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Discover the greatest composers and performers from Scotland - past and present - and those who were inspired by the country.
Half-Scottish half-Italian, Nicola Benedetti was born in West Kilbride. Today she is one of the world’s finest and most in-demand violinists. After winning Young Musician of the Year in 2004, she signed a £1m six-album recording deal. In 2010, she got involved in El Sistema Scotland's Big Noise project, a music education initiative partnered with Venezuela's El Sistema. Picture: Decca/Rich Hardcastle
Mendelssohn’s three-week tour around Scotland in the summer of 1829 took him to Edinburgh, Pitlochry, Fort William, Oban and the Western Isles. It was there, on 7 August, that he was inspired to write his Hebrides Overture. And he noted down the opening theme for his Scottish Symphony during a visit to Holyrood Palace. Interestingly, the symphony does not make use of Scottish tunes.
The present Master of the Queen's Music moved to the Orkney Islands, initially to Hoy in 1971 and later to Sanday. Orkney hosts the St. Magnus Festival, founded by 'Max' in 1977. He frequently uses it to premiere new works. He is also Composer Laureate of the Scottish Chamber Orchestra, for whom he wrote a series of ten Strathclyde Concertos. Since his move to Orkney, Davies has often drawn on Scottish themes in his music.
A graduate of the Royal Scottish Academy of Music and Drama, film composer Patrick Doyle is best-known for his collaborations with actor-director Kenneth Branagh. He also wrote the music for Sense and Sensibility, Gosford Park, Harry Potter and the Goblet of Fire, Thor, and went back to his roots for Disney Pixar's Brave.
Thomas Erskine, the 6th Earl of Kellie - also known as Fiddler Tam, Viscount Fentoun and Lord Pittenweem - was famed as much for his rakish habits as his music. Today he is considered one of the most important British composers of the 18th century, as well as a key proponent of Scotland's music. At the end of the 18th century, he became a leading light of the Edinburgh Music Society and, as a violinist, directed concerts at Saint Cecillia's Hall in Niddry's Wynd.
The violinist and conductor claims Scottish ancestry through his maternal grandfather - a Sanderson - and the MacDonell of Glengarry clan. Since 2012, Oundjian has been music director of the Royal Scottish National Orchestra. Monty Python star Eric Idle is Oundjian's cousin, as their mothers are sisters.
MacCunn was born in Greenock and went to London at 25 to study at the Royal College of Music. His first and most enduring success was the overture 'Land of the Mountain and the Flood' performed in 1887 at the Crystal Palace. His music all has a distinctive Scottish flavour. He had a genuine love of folksong and, although he lived in London, he was a lifelong champion of Scottish music and of the country’s musical life.
One of cinema's A-list composers, Glasgow-born Craig Armstrong has also written several concert pieces for the RSNO, the Hebrides Ensemble and the Scottish Ensemble. In 2006 he collaborated with visual artists for the reopening of Kelvingrove Art Gallery in Glasgow. In 2007 his first opera was premiered by Scottish Opera, with a libretto by Inspector Rebus author, Ian Rankin.
One of opera's biggest stars in the first third of the 20th century, Mary Garden was born in Aberdeen and later retired to Scotland after her career in the United States. She was described as the 'Sarah Bernhardt of opera', for her exceptional acting as well as singing skills. She created the role of Mélisande in Claude Debussy's Pelléas et Mélisande, pictured.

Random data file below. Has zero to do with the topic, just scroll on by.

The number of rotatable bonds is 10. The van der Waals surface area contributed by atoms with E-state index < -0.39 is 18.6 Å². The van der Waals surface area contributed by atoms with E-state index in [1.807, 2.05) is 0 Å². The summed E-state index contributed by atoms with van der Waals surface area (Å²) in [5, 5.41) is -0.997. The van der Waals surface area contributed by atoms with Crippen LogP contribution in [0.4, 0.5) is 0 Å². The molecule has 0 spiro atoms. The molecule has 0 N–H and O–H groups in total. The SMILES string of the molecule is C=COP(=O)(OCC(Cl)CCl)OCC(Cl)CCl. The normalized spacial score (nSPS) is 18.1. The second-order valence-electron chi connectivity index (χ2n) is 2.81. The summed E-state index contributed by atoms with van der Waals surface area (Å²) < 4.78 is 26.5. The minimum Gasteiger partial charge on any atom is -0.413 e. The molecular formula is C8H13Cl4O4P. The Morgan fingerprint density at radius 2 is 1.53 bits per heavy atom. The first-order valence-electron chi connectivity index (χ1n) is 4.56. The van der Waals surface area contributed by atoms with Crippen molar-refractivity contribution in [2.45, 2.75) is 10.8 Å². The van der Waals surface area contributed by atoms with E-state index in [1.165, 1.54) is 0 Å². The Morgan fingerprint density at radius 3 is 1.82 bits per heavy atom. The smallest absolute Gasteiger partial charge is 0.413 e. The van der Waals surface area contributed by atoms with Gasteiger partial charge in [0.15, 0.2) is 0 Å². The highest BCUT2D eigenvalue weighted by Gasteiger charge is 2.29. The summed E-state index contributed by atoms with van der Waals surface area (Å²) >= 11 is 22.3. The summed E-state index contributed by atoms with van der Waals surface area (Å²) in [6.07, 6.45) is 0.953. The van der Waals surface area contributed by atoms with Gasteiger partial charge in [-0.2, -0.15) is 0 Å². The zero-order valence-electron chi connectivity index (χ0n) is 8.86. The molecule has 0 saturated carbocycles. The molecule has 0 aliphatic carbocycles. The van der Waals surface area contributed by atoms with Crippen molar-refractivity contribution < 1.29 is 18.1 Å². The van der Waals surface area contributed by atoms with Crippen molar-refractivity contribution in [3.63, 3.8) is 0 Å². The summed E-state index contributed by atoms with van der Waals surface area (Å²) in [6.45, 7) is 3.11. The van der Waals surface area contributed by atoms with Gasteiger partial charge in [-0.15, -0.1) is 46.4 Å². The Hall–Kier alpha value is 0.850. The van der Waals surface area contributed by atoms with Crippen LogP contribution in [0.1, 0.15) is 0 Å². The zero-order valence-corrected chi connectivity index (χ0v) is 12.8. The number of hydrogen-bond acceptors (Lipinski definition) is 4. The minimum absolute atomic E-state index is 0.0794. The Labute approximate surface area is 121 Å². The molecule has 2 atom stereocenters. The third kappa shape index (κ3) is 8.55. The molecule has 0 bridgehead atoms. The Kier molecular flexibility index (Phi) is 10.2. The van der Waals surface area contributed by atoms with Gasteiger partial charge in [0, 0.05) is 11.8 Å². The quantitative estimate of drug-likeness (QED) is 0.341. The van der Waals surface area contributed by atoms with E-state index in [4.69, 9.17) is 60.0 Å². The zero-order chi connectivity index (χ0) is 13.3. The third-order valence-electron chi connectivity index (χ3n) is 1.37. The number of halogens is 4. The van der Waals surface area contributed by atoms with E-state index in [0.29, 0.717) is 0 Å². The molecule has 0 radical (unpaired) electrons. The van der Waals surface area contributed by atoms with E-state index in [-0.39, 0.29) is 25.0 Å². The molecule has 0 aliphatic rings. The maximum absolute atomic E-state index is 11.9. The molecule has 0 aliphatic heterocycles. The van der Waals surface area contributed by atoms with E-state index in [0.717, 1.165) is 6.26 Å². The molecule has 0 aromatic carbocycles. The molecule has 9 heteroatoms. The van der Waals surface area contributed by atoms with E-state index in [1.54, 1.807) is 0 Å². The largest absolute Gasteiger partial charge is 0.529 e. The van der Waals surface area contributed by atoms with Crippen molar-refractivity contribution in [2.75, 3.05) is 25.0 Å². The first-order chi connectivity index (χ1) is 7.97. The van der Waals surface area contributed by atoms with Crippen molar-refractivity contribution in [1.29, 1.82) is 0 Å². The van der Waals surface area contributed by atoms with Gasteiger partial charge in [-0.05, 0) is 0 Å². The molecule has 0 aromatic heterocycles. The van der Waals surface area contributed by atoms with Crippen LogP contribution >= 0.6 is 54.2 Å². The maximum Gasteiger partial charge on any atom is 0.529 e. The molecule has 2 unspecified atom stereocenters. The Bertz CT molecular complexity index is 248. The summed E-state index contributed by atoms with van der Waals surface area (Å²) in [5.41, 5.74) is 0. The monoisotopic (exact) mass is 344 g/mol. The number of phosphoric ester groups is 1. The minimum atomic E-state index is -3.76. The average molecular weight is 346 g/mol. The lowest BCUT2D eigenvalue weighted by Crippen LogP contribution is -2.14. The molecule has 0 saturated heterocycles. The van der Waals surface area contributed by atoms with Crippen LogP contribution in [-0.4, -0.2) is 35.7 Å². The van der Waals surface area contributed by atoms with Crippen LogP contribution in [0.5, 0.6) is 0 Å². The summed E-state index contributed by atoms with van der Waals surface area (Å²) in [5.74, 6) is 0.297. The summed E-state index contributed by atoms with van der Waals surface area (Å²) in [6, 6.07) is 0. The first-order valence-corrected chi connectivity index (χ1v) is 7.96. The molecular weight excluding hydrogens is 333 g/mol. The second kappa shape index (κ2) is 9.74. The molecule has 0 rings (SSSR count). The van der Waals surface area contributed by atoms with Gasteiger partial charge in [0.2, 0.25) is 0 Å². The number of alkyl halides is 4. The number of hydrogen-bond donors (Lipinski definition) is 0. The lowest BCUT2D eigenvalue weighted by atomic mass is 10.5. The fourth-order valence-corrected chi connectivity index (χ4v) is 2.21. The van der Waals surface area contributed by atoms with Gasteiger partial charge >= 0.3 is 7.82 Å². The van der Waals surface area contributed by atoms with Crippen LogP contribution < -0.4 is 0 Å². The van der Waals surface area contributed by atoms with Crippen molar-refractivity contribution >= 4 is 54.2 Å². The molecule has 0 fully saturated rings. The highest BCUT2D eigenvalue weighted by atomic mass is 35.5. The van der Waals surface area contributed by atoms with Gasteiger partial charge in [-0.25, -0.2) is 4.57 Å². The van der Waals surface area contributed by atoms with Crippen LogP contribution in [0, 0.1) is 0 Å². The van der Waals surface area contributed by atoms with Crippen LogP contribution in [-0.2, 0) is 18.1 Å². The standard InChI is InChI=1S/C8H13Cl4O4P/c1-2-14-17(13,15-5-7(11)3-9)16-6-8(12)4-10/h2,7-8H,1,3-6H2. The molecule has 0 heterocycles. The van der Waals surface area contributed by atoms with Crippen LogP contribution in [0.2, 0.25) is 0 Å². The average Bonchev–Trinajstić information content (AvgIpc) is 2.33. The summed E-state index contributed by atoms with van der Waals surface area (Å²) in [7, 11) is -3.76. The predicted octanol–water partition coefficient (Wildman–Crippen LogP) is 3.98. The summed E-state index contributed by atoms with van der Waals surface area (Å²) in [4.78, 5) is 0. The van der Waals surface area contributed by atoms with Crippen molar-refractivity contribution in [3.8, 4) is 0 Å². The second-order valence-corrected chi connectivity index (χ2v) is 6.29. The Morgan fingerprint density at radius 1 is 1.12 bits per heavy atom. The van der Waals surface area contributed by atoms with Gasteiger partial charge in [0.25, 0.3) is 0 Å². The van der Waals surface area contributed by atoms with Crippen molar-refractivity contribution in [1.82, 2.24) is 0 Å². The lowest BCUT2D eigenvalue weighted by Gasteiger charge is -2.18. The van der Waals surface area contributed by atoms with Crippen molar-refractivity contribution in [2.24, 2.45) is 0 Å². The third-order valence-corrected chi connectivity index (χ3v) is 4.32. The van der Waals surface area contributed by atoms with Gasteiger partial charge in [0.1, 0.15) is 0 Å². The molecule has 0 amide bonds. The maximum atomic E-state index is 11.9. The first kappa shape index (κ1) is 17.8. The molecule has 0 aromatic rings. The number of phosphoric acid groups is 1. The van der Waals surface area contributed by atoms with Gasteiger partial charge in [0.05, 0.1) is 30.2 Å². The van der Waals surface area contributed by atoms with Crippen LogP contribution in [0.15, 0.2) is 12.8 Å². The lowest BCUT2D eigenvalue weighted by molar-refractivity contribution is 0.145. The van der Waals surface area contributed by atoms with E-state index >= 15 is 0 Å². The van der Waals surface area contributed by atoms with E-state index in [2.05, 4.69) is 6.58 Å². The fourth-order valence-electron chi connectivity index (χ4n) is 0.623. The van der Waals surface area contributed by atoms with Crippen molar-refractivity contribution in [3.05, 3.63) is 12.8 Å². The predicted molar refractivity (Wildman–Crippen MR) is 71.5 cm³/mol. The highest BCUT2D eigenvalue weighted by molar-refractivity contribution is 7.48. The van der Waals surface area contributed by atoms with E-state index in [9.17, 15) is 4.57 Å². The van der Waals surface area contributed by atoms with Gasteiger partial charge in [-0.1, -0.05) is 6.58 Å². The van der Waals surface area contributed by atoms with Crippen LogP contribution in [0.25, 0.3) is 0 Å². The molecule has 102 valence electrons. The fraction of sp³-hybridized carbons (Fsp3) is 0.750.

Hailing from Glasgow, Oliver Knussen is one of Britain's most respected contemporary composers and conductors. Among his best-known works are the operas, Where the Wild Things Are and Higglety Pigglety Pop! written in collaboration with the late illustrator Maurice Sendak.
A Scottish countertenor, composer and lutenist, Abell became a member of the Chapel Royal in 1679. Charles II said of Abell, "I never heard a more excellent voice, and would have sworn it had been a woman's, it was so high and so well and skilfully managed." During the Glorious Revolution of 1688 Abell fled to continental Europe, where he became rich from his singing. In 1702 Abell composed a coronation song for Queen Anne, pictured, titled 'Aloud proclaim the cheerful sound'.
The pre-eminent Scottish composer of today, James MacMillan was born at Kilwinning in North Ayrshire, but lived in the East Ayrshire town of Cumnock until 1977. He studied composition at the University of Edinburgh and at Durham University where he gained a PhD in 1987. His music combines rhythmic excitement, raw emotional power and spiritual meditation.
Sir Alexander Campbell Mackenzie was a composer, conductor and teacher best known for his oratorios, Scottish folk music and works for the stage. He composed more than 90 works, but from 1888 to 1924, he devoted the greatest part of his energies to running the Royal Academy of Music. Together with Parry and Stanford, he was regarded as one of the fathers of the British musical renaissance in the late 19th century.
A composer and Music Director, Stirling-born Mathieson was responsible for attracting first rate composers to arrange and conduct their scores for British films. During his wartime service with the Ministry of Information, he commissioned scores from Bliss, Walton, Vaughan Williams and Arnold. And we have him to thank for Benjmain Britten's Young Person's Guide to the Orchestra, commissioned for the film, Instruments of the Orchestra.
Classic FM’s Orchestra in Scotland, the RSNO is one of Europe’s leading symphony orchestras. Formed in 1891 as the Scottish Orchestra, the company became the Scottish National Orchestra in 1950, and was awarded Royal Patronage in 1991. It performs across Scotland, including seasons in Glasgow, Edinburgh, Dundee, Aberdeen, Perth and Inverness. Photo: Tom Finnie